Terence and I are still making decisions about schools for the girls next year. There’s no question we got that decision right this past year. JAIS was an amazing fit for our family and in fact the school may have spoiled us for life.
For starters, both girls just loved going to school every morning (at least once Margaret got over her clingy phase). They were excited in the morning, wiped out in the afternoon; just as it should be. They both had experienced teachers who were warm and caring but also cultivated independence. You know it’s a strong student/teacher relationship when your kid starts channeling her teacher’s voice. Margaret would walk around muttering: “I have to be sensible!” — quoting her teacher, a non-nonsense woman from the North of England.
My favorite thing about JAIS was that it combined private school resources with a public school mentality. Yes, the school has small classes, creative curriculum and lots of time for art, music and PE. But there was also major ability range within each class (also factoring in that many kids were studying in their second or third language). Our kids’ teachers were masters of differentiation. Although the school was “fancy” by Israeli or Palestinian standards,its facilities and programs are simple compared to US private schools. And that’s how we like it. The school totally lacks pretense, elitism or materialism — as do most of the families. People come to Jerusalem to serve or to learn, not to get rich. So our children made friends with kids who shared our values: adventure, diversity, intellectual engagement, public service. And Terence and I made tons of friends as well.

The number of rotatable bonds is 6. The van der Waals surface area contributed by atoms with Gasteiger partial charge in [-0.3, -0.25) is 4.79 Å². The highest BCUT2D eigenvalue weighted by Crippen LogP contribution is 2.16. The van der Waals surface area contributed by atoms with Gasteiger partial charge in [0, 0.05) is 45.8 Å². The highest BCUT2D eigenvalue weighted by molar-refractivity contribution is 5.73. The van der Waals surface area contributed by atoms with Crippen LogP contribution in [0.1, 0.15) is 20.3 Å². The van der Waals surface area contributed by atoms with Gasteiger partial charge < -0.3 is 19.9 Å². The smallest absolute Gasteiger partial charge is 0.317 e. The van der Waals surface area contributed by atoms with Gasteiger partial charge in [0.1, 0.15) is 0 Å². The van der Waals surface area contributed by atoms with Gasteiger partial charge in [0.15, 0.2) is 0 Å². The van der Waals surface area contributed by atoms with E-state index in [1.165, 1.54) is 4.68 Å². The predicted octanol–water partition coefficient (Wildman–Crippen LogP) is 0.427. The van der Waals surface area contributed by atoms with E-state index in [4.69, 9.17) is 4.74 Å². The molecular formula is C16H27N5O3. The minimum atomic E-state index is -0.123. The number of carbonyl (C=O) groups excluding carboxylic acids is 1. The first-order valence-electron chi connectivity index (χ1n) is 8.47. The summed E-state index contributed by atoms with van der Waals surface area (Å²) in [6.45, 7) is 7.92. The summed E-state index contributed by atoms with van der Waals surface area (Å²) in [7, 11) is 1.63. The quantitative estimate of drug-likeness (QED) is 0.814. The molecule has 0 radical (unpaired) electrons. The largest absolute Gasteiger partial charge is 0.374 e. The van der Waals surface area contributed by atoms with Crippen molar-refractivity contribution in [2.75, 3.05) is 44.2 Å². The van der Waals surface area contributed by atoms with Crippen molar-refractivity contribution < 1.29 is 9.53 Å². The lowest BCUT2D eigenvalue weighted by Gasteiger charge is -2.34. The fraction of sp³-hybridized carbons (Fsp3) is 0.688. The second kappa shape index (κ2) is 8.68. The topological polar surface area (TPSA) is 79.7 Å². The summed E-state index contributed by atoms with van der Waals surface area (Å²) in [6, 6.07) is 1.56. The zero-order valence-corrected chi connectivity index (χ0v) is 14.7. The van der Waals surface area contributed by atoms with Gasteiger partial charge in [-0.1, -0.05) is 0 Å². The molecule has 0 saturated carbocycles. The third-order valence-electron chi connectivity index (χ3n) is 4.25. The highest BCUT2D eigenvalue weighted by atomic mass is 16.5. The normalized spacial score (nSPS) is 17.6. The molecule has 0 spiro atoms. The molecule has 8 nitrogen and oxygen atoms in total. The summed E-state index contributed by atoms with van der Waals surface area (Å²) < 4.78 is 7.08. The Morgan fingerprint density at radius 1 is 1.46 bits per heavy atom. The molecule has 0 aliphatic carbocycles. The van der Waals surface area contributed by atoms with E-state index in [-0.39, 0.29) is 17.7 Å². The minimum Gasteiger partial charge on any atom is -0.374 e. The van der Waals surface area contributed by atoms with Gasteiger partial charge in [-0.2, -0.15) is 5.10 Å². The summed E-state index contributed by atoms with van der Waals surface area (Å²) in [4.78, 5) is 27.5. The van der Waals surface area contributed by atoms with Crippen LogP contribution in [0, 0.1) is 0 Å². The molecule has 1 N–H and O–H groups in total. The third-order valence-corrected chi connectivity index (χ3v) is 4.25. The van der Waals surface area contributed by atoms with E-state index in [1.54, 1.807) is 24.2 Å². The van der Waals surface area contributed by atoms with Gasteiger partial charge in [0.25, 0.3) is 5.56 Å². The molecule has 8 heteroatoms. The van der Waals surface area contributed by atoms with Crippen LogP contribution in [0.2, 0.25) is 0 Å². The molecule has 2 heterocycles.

Hannah went on a ‘Haj’ around campus to learn about Eid Al-Adha. Margaret took a field trip to her teacher’s kibbutz. Both girls had friends from 12+ countries and numerous religious, linguistic and educational backgrounds. School life could not have been more stimulating, yet it was also coherent, structured, calm.
No school is perfect, and it was also fun to help JAIS grow and improve. I had my first school board experience, a great learning experience for me and hopefully a way to give back.
Both kids have been mourning JAIS. Margaret woke up crying the other morning, saying she wanted “one more playdate!” with her friends. Hannah realized, also with tears, that she had forgotten to collect her ‘extra clothes’ from her cubby. I don’t blame them; I also feel like inventing excuses to go back, not necessarily to Jerusalem, but to this school. I don’t know where we’ll find its combinations of qualities again. Maybe that is why I’m struggling so much to make decisions about the next set of schools.